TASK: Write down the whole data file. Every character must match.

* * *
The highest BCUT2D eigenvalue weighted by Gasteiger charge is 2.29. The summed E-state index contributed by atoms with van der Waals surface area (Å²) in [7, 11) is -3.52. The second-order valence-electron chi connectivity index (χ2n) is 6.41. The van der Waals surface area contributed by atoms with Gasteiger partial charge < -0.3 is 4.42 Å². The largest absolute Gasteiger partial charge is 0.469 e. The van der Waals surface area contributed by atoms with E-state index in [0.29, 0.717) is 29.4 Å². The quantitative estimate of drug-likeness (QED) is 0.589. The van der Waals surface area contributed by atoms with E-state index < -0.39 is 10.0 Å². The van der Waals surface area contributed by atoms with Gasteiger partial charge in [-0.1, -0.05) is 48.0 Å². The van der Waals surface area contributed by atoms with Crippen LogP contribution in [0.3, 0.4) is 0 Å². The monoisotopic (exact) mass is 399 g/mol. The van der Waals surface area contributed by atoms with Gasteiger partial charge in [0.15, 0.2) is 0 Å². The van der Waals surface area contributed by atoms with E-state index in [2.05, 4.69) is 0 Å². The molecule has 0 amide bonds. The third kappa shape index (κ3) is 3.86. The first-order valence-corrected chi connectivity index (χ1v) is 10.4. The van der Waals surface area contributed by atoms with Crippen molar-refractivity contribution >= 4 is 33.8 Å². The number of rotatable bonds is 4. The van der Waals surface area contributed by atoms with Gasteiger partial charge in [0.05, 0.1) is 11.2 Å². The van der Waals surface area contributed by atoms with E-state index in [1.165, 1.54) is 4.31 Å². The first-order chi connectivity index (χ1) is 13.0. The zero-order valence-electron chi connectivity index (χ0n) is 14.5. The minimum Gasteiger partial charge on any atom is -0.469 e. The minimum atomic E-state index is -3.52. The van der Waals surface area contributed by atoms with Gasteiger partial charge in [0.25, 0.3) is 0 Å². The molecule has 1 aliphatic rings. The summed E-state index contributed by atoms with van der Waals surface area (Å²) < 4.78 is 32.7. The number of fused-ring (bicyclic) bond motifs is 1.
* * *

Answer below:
The highest BCUT2D eigenvalue weighted by Gasteiger charge is 2.29. The summed E-state index contributed by atoms with van der Waals surface area (Å²) in [7, 11) is -3.52. The second-order valence-electron chi connectivity index (χ2n) is 6.41. The van der Waals surface area contributed by atoms with Gasteiger partial charge < -0.3 is 4.42 Å². The largest absolute Gasteiger partial charge is 0.469 e. The van der Waals surface area contributed by atoms with E-state index in [0.29, 0.717) is 29.4 Å². The quantitative estimate of drug-likeness (QED) is 0.589. The van der Waals surface area contributed by atoms with E-state index < -0.39 is 10.0 Å². The van der Waals surface area contributed by atoms with Gasteiger partial charge in [-0.1, -0.05) is 48.0 Å². The van der Waals surface area contributed by atoms with Crippen LogP contribution in [0.3, 0.4) is 0 Å². The monoisotopic (exact) mass is 399 g/mol. The van der Waals surface area contributed by atoms with Gasteiger partial charge in [0.15, 0.2) is 0 Å². The van der Waals surface area contributed by atoms with E-state index in [2.05, 4.69) is 0 Å². The molecule has 0 amide bonds. The third kappa shape index (κ3) is 3.86. The first-order valence-corrected chi connectivity index (χ1v) is 10.4. The van der Waals surface area contributed by atoms with Crippen molar-refractivity contribution >= 4 is 33.8 Å². The number of rotatable bonds is 4. The van der Waals surface area contributed by atoms with Gasteiger partial charge in [0.05, 0.1) is 11.2 Å². The van der Waals surface area contributed by atoms with E-state index in [1.165, 1.54) is 4.31 Å². The first-order chi connectivity index (χ1) is 13.0. The zero-order valence-electron chi connectivity index (χ0n) is 14.5. The minimum Gasteiger partial charge on any atom is -0.469 e. The minimum atomic E-state index is -3.52. The van der Waals surface area contributed by atoms with Gasteiger partial charge in [0.25, 0.3) is 0 Å². The molecule has 1 aliphatic rings. The summed E-state index contributed by atoms with van der Waals surface area (Å²) < 4.78 is 32.7. The number of fused-ring (bicyclic) bond motifs is 1.